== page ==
What do you think of masks?

Strangely, it seems a loaded question of late.  How masks became a political hot potato is something that historians will debate.

Yesterday, Connecticut tried out a new slogan encouraging common-sense use of masks. The new slogan? “If you have to ask, wear a mask”.

But that’s not the full story of course.

In all of the state’s reopening rules, masks (and face coverings) are a key component — in stores, restaurants, offices, even amusement parks.

OSHA has chimed in as well with a new FAQ purporting to recap existing regulations on the subject.

If you read that, though, you might think that employers in Connecticut are exempt from provide masks to their workers now.

Cloth face coverings are not considered personal protective equipment (PPE) and are not intended to be used when workers need PPE for protection against exposure to occupational hazards. As such, OSHA’s PPE standards do not require employers to provide them.

But Connecticut’s rules for reopening all mandate the opposite now.  In rules for offices — which are identical to other sector reopening rules — it states:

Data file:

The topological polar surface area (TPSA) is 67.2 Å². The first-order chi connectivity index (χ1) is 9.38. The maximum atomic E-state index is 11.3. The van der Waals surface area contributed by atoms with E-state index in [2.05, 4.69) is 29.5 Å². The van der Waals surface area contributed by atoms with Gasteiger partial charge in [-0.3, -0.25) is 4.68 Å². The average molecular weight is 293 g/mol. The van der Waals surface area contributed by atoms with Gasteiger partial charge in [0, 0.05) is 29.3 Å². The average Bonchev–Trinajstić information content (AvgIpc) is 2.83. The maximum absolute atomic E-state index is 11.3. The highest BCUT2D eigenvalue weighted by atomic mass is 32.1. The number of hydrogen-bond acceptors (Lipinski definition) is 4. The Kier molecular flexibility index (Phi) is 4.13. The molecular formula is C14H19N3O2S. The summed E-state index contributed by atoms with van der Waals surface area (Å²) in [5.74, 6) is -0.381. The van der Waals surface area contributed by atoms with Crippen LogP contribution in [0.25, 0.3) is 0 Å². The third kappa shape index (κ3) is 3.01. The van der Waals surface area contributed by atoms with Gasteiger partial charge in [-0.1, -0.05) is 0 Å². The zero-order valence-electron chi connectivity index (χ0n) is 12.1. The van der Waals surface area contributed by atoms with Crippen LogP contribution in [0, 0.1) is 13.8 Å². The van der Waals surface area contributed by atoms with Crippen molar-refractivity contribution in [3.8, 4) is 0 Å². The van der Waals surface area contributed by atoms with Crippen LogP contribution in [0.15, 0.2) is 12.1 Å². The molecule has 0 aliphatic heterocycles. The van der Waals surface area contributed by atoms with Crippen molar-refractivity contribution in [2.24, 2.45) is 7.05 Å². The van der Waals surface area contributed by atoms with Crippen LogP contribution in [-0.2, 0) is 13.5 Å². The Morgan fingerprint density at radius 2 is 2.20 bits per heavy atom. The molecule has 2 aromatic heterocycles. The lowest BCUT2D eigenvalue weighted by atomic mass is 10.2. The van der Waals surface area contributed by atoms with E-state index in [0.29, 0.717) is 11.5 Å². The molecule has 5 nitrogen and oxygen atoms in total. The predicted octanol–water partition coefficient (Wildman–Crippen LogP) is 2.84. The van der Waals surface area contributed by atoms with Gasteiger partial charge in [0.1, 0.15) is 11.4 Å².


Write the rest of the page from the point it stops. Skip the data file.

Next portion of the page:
• If businesses do not have adequate personal protection, they cannot open.

For employers in Connecticut then, this is the rule to follow for now as it trumps any OSHA requirement.

And what about whether employees should wear a mask at work?

OSHA again takes a decidedly wishy-washy approach stating: “OSHA generally recommends that employers encourage workers to wear face coverings at work.”

Recommends is not the same as requires.

But Connecticut states the opposite in clear plain terms: “All employees are required to wear a face mask or other cloth face covering that completely covers the nose and mouth, unless doing so would be contrary to his or her health or safety due to medical conditions.”

For employers trying to decipher all of the rules (which seem ever changing), the last few months have made things challenging; the mask debate is only the latest.

But perhaps it’s best to listen to the scientists.

As Jon Hyman cites on his blog post on masks, a recent study this week shows that masks used by the public “could make a major contribution to reducing the impact of the COVID-19 pandemic.”

Masks may not look pretty at times, but in Connecticut at least, masks are a key part of the state’s reopening plans.